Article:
NEW YORK -- If you believe Drew Barrymore, the 23-year-old actress hasn't exactly matured into a knockout screen goddess.
"My God, no! Look at me," she insists, turning her gaze downward.
Despite a cherub's face mounted on a Jezebel's body, Ms. Barrymore insists on her utter geekiness during a recent interview to promote her new movie, The Wedding Singer.
These days, Ms. Barrymore -- the former child star turned hellraiser -- doesn't need to fit in. She's the very definition of postrehab, freshly scrubbed cool.
A once notorious party-hearty vixen who closed her share of bars and flashed her breasts at David Letterman, Ms. Barrymore even shed her clothes in a Manhattan nightclub.
Then, of course, there were her early struggles with drugs and alcohol that are the stuff of Hollywood nightmares: drunk by age 9, a coke casualty at 13 and a recovering addict at 14. By 19, she was married, quickly divorced and a Playboy pinup.
Things seemed to have tumbled out of control for the actress once dubbed America's Sweetheart after her debut role as the wideeyed Gertie in E.T. The ExtraTerrestrial.
Still, as if to demonstrate that child stars don't necessarily have to end up in a drug-hazed coma, Ms. Barrymore has recently emerged from her dark teen-age years as a vibrant and approachable young woman.
"There's a great lightness to her. And yet she also has a lot of wisdom, especially for a young girl," says Frank Coraci, director of The Wedding Singer.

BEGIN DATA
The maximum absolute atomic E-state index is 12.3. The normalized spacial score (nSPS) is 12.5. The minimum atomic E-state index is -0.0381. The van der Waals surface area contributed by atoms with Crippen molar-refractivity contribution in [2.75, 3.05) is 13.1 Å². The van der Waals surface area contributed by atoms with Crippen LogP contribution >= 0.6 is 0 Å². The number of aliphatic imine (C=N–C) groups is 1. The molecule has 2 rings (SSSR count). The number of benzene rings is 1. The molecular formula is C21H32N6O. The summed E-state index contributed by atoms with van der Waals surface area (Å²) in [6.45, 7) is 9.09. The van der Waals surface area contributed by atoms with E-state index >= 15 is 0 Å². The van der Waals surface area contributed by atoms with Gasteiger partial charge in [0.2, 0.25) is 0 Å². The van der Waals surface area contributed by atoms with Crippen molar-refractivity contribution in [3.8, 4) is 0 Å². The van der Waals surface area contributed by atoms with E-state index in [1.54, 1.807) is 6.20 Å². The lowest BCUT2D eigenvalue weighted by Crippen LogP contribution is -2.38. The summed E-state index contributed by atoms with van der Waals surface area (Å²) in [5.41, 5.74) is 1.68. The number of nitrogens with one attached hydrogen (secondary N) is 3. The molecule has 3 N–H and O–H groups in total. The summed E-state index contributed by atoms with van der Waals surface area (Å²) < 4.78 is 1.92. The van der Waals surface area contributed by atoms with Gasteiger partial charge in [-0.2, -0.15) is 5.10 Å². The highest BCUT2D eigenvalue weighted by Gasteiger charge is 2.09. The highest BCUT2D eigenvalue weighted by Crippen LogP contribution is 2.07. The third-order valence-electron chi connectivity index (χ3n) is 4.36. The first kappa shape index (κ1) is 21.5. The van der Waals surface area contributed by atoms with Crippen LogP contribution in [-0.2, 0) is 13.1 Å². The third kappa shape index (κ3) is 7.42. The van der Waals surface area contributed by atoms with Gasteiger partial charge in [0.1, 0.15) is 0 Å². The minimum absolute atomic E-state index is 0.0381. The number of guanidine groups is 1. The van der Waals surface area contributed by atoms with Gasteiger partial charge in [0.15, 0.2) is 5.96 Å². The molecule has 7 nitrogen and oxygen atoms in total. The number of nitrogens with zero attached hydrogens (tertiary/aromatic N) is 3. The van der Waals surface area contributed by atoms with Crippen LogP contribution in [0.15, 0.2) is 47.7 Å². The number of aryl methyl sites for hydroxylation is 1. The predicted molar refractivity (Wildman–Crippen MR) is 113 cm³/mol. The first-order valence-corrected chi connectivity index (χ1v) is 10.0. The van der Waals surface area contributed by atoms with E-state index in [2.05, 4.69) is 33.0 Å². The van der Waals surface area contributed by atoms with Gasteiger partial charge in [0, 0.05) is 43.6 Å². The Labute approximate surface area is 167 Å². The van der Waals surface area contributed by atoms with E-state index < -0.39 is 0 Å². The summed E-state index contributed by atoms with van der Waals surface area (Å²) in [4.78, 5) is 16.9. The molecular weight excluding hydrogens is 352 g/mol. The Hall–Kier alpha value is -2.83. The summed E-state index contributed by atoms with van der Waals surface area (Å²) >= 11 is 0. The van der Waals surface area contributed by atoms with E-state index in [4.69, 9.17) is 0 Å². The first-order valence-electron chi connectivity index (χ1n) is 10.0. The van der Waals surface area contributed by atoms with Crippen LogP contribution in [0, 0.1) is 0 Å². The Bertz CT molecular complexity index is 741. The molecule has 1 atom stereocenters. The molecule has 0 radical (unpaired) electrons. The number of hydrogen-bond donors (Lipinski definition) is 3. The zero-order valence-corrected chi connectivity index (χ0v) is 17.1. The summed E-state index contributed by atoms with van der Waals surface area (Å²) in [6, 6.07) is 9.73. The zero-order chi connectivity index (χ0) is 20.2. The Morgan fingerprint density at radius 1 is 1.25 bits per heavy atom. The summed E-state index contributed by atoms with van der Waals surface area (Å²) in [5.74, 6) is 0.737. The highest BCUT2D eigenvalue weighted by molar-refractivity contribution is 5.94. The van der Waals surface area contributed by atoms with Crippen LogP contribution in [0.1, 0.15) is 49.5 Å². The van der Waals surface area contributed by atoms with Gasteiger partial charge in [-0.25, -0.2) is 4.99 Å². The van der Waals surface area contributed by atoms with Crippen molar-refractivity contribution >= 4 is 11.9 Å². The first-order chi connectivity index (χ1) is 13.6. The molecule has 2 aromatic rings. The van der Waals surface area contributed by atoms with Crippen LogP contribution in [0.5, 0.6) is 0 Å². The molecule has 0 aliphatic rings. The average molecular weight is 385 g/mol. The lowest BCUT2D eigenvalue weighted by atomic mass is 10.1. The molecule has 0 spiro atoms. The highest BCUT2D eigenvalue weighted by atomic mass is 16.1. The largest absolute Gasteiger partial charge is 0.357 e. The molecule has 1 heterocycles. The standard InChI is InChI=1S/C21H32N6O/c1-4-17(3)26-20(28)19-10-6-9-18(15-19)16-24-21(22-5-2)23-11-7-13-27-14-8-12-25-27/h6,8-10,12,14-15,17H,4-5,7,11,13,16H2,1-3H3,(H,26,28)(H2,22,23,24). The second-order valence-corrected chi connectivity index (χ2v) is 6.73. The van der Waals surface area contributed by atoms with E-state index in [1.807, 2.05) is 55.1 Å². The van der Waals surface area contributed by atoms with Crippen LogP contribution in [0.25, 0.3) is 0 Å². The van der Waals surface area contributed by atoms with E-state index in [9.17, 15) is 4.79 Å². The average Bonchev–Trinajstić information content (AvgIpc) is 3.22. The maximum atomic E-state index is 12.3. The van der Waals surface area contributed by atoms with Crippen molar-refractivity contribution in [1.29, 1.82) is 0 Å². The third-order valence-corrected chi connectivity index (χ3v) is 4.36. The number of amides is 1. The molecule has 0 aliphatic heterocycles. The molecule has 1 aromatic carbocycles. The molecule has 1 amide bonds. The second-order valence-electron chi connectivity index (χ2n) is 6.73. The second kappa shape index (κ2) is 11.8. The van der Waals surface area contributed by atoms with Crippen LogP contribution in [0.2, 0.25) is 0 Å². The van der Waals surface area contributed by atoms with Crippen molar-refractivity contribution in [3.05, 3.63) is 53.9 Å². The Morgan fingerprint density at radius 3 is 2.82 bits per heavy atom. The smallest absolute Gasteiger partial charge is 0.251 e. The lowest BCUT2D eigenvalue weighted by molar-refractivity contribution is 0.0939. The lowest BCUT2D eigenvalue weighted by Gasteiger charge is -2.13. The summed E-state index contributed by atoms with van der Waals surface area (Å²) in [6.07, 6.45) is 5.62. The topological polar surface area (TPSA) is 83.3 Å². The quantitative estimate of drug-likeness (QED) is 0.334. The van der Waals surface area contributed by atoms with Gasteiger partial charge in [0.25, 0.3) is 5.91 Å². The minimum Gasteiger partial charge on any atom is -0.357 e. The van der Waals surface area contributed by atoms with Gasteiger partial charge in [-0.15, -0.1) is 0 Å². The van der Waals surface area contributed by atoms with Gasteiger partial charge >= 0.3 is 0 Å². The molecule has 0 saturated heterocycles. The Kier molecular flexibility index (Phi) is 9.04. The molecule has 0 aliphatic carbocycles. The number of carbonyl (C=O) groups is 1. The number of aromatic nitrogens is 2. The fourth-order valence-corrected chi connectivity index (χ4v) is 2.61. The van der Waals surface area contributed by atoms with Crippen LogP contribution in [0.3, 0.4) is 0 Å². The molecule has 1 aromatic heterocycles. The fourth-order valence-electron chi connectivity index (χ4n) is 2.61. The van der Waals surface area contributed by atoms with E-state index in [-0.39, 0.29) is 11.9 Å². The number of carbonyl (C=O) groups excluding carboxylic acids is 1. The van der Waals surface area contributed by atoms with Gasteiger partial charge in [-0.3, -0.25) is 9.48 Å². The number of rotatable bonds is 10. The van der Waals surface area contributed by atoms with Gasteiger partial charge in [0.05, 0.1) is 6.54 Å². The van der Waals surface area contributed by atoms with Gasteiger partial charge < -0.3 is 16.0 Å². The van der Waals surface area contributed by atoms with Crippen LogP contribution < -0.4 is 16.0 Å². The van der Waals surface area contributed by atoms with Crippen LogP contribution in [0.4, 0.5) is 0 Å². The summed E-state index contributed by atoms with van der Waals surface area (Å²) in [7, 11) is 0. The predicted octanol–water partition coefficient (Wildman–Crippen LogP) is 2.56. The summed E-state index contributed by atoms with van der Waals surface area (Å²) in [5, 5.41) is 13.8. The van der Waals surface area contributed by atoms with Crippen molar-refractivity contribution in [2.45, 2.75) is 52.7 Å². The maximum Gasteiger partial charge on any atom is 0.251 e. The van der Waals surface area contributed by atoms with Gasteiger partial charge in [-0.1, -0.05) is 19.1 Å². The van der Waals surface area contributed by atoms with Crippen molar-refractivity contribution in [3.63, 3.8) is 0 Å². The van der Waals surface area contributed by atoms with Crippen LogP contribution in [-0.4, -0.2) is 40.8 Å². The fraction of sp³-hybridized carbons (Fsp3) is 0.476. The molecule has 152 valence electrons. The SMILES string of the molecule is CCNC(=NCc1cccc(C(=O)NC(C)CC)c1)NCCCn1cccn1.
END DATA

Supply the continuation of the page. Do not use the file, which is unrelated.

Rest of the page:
Ms. Barrymore made her show business debut as an 11-month-old shill for Puppy Choice Dog Food, landing the role of Gertie opposite Steven Spielberg's darling alien by age 7. Two years later she was burning up the screen in Firestarter.
But after her embarrassing and much publicized battles with addiction, a painful year of institutionalization and a tell-all teenage autobiography, Little Girl Lost, directors more or less laughed when her name came up.
Ms. Barrymore was forced to take on sleazier movie roles, as a promiscuous teen in 1992's Poison Ivy and a troubled teen experiencing Mad Love in 1995. She also starred in Guncrazy, Boys on the Side and Bad Girls.
Last year, she made tentative steps toward the lost limelight by appearing in two celebrated films -- Wes Craven's Scream, and Woody Allen's offbeat musical, Everyone Says I Love You.
Now, she stars as the girl-nextdoor with Adam Sandler in the romantic comedy The Wedding Singer, and will next appear with boyfriend Luke Wilson in Home Fries and as the title character opposite Anjelica Huston in Cinderella.
"I feel great," Ms. Barrymore says, beaming. "I feel so unscrewed-up. The older I get, the less uptight I get and the younger I feel. You know, I felt so much responsibility growing up. I was terrified because I didn't have a family and I was terrified that I wouldn't have a place to stay or food to eat, or anything."
These days, Ms. Barrymore is a spokeswoman for the Female Health Foundation, an organization that educates young children about sexually transmitted diseases and unwanted pregnancies. She also volunteers her time to the Wildlife Waystation, a California animal sanctuary.
Growing up in the Hollywood fishbowl has slowly tempered those youthful and reckless nights of bra-tossing, vodka-soaked revelry, she says.
"You have to be smart about it. You have to think, `OK, I can't do that. I don't get to go and have fun with people because I will be publicly judged and depicted and criticized for that.' And that ... bites," she says.
As if to cement her newfound image, Ms. Barrymore will soon appear as Cinderella. How bizarre is that?
"I know, it's going to be weird," she says. "I'm honored, are you kidding? Cinderella? I'll take it, OK?"
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